Libertatem Magazine

Advocates and Their Clerks Allowed to Travel for Physical Sittings During Lockdown: Kerala High Court

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The petitions in these cases are heard together on account of common issues. The Petitioners are practising counsel, justifiably apprehends that members of the Bar and their Clerks were interdicted by the Police Authorities from travelling, to reach their offices/chambers/Courts and other legal forums.

The petition W.P.(C) No.11056/2021was considered on 05.05.2021 and had passed the Order on the apprehension of Government Order, advocates and their clerks may be interdicted by the police force from attending their offices, chambers, Courts and other legal forums. The learned Senior Government Pleader submitted that the apprehension of the Petitioner was baseless as the police are only maintaining constant vigil and will not disturb the professional functioning of any lawyer or their office staff. It was later submitted that if any advocate or clerk is stopped by the police, it will be sufficient to produce their identity cards and explain where they are going and if they are proceeding to their offices, chambers, Courts and other legal forums, they will not be stopped in any manner.

The Petitioner in W.P.(C) No.11060/2021, placed reliance on several precedents to contend that advocates and their clerks must be regarded as “essential services” and prayed that their movement is directed to be not prohibited by the Government even during “lockdown”. He asserted that without Advocates and their Clerks, the liberties of ordinary citizens cannot be protected, particularly when the entire system is closed down on account of the Covid – 19 restrictions.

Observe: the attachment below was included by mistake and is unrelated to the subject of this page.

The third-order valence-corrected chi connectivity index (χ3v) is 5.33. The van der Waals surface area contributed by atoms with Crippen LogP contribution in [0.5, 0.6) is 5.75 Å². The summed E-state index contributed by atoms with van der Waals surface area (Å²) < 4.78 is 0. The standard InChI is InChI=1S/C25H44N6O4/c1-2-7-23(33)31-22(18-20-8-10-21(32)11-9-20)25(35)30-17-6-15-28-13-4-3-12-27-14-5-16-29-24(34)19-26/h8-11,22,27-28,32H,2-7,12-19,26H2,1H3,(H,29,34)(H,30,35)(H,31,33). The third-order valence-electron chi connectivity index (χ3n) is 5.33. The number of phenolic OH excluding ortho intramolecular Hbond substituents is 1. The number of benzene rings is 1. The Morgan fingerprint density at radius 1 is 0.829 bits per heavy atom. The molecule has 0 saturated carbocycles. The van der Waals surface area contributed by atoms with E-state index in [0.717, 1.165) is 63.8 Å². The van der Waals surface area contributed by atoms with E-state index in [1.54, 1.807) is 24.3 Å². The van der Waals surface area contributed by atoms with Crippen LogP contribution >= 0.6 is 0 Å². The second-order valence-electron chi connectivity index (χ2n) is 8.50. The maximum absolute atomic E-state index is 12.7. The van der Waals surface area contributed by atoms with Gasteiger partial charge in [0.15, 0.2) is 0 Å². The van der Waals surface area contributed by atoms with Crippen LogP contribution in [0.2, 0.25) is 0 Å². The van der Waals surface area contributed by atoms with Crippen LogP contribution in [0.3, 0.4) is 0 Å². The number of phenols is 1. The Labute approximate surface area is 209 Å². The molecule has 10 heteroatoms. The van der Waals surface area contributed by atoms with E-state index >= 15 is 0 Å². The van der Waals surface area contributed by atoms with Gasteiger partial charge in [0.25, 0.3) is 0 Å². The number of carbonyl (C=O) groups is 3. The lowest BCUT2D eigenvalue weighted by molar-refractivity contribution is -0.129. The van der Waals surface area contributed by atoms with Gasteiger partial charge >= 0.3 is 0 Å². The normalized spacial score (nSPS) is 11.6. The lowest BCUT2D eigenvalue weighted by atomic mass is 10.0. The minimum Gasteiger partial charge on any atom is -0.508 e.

During the hearing, the All India Jurists’ Association, sought for a declaration that advocate services be deemed as essential services and that their movement to and from offices be allowed in this light. Advocate Melwin Byju, Advocate Thomas Abraham for the Bar Association, and Advocate Rajit for the Kerala Bar Council sought exceptions to the restrictions imposed, insofar as a movement to Courts and offices were concerned. Sri. Thomas Abraham, the President of the Kerala High Court Advocates Association, appearing in person, endorsed the view that Advocates and their Clerks must be allowed at least minimum access to their offices and Courts so that they will be in a position to file and move litigations if it becomes absolutely necessary. The Bar Council of India also argued by saying that though the lives of Advocates and their Clerks are important, their professional freedom cannot make be lost sight of. Therefore, wanted that except for reasonable restrictions, the access of Advocates to their offices and Courts be not completely prevented.

Senior Government Pleader Suman Chakravarthy stated that allowing movement during a complete lockdown would be difficult, but indicated his assent to the Court’s suggestions.

Court’s observations

As there is no total “lockdown” but only restrictions Ordered by the Government, the arrangement that had been directed in the interim Order dated 04.05.2021 writ petition will have to be maintained. However, when it comes to complete “lockdown”, the situation is slightly different. Therefore, it is certain that these writ petitions deserve to be Ordered in a limited manner. Reasoning to Advocates and their Clerks be declared as “essential service”, the Court do not deem it appropriate to speak on it in any manner, since it is a matter to be decided by the Government at the appropriate level – it being in the realm of policy decision making.

Court’s decision

Advocates would not be exempt from checking during travel but would be allowed movement upon production of identity documents and on disclosing where they were travelling.

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